When your inground pool cover is on for the winter, swimming pool season may seem far away. However, as February approaches, so does an important holiday that may indicate an early sign to spring. On February 2nd, Punxsutawney Phil crawls out of his hole during the early morning hours. He looks around to see if his shadow is there. If he sees it, he retreats into his hole and six more hours of winter ensue. If he does not see it, spring will come early! Did you ever wonder how this day came to be? What is the meaning of Groundhog Day? 

The origin of this February holiday has its roots in the ancient Christian tradition of Candlemas Day. On this day, the Roman clergy would bless and distribute candles needed for winter. The candles symbolized how long winter would last—and how cold the weather would be. Then, the Germans expanded on this concept by selecting the hedgehog as the animal that would predict the weather. If the hedgehog casts a shadow, six more weeks of bad weather was predicted, which they called the Second Winter.

When the Germans came to America and settled in Pennsylvania, the tradition continued. The Germans determined that the groundhog most resembled the hedgehog, and since there was no shortage of groundhogs in Pennsylvania, they decided it would predict the weather. Groundhogs weigh between 12 and 15 pounds and live six to eight years. They eat fruits and vegetables, climb trees, and swim. In the late fall, they go into hibernation, their body temperature dropping significantly and their heartbeats slowing from 80 to 5 beats a minute. When February comes, male groundhogs emerge from their burrows to look for a mate—not to predict the weather—and then venture back underground. They come out of their hibernation in March.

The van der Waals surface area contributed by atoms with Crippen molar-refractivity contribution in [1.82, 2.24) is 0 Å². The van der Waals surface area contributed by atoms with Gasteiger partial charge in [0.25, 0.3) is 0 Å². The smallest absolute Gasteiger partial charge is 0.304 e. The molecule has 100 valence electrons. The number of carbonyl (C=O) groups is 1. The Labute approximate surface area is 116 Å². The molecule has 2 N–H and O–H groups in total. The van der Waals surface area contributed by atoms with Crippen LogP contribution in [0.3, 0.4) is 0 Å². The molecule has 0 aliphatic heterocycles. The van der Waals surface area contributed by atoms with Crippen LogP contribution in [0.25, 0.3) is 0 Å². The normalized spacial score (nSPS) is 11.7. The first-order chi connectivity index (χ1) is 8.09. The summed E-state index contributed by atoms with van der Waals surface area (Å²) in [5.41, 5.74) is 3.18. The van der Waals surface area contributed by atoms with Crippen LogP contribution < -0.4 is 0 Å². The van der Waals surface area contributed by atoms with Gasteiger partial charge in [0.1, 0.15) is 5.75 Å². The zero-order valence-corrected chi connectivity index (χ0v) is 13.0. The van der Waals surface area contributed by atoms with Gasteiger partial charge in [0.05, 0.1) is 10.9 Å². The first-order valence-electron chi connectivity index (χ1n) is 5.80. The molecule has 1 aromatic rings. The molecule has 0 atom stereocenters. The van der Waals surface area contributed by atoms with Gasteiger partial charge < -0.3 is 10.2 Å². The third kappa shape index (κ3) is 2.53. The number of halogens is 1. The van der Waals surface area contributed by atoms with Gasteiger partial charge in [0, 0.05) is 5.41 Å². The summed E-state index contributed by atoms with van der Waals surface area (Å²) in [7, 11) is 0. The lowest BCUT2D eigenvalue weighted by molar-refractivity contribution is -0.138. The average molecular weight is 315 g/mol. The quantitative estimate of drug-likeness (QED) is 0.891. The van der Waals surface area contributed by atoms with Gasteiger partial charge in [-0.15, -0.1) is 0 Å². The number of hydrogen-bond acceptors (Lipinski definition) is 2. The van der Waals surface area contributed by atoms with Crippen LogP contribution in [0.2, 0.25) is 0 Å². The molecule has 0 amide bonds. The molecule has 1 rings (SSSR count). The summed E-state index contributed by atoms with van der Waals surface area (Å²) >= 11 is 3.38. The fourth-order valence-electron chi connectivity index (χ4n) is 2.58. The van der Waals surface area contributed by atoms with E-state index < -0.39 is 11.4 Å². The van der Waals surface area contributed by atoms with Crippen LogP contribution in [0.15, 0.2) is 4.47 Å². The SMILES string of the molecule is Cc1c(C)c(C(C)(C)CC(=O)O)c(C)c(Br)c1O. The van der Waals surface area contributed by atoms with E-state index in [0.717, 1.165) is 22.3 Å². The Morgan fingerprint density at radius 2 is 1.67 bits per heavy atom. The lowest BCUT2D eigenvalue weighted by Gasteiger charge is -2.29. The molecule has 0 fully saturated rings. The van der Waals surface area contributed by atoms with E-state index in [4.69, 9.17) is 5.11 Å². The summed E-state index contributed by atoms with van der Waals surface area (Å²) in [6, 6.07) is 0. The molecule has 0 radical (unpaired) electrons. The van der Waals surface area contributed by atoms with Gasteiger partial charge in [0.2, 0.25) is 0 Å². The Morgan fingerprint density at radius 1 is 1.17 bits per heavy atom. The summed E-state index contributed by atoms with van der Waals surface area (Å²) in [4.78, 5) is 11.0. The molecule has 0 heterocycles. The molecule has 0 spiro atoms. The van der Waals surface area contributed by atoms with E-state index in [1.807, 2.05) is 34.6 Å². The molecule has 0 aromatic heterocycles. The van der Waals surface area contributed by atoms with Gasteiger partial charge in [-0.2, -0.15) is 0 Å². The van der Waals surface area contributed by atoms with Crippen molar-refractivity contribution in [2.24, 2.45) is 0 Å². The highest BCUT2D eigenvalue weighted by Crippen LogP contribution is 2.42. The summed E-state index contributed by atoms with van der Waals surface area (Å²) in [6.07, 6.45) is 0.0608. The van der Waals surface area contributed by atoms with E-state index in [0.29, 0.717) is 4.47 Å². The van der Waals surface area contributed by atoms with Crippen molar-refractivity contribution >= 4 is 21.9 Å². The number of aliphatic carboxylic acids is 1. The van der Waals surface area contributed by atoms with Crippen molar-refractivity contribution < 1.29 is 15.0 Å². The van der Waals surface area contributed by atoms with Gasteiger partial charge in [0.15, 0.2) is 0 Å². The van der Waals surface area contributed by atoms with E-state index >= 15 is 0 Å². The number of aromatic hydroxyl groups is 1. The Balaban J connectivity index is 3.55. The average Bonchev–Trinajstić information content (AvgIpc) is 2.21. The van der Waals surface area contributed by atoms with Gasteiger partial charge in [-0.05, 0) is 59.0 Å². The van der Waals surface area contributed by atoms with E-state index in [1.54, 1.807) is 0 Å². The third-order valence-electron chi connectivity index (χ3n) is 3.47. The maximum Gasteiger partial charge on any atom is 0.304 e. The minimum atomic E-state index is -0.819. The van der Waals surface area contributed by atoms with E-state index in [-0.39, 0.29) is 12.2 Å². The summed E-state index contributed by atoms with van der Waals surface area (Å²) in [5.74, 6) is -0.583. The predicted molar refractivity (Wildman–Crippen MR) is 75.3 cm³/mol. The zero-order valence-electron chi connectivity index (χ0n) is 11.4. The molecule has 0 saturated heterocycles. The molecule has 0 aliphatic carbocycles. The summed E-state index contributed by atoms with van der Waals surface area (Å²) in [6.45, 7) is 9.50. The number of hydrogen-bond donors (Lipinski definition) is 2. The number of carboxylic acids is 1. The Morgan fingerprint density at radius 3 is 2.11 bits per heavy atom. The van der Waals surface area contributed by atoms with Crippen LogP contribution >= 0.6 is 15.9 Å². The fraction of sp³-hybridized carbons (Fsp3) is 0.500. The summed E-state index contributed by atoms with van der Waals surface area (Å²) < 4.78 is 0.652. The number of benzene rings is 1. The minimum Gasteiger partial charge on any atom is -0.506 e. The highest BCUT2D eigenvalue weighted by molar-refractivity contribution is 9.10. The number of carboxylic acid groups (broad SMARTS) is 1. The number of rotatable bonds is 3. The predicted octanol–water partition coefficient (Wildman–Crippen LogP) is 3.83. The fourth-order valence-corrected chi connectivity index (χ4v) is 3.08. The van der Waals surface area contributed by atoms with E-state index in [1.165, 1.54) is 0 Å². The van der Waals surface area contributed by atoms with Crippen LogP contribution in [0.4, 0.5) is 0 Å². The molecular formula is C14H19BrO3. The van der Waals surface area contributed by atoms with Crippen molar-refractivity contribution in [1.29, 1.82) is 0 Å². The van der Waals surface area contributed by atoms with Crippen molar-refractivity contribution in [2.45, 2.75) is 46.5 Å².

In 1886, The Punxsutawney Spirit newspaper printed the news of the first observance of Groundhog Day. Then, in 1887, a legendary trek was made to Gobbler’s Knob in Punxsutawney, Pennsylvania. A newspaper editor that belonged to a group of groundhog hunters from Punxsutawney (called the Punxsutawney Groundhog Club) declared that Phil, the Punxsutawney groundhog, was the country’s first and only weather-predicting groundhog. Other towns across North America followed suit, and suddenly there were many groundhogs named Phil. A few towns chose their own names, such as Staten Island Chuck, Birmingham Bill and Shubenacadie Sam in Canada.

Early observances of Phil's antics were conducted privately in the woods that ran alongside the town. Today, tens of thousands of people gather at Gobbler’s Knob in Punxsutawney each February 2nd to bear witness to Punxsutawney Phil’s prediction. The Punxsutawney Groundhog Club hosts a three-day celebration featuring a variety of entertainment and activities surrounding the big day. They start the day with Breakfast with Phil! Bring a camera to snap some pictures of Punxsutawney Phil and the Inner Circle, members of the Punxsutawney Groundhog Club. Then, they await the big reveal—will Phil see his shadow or not?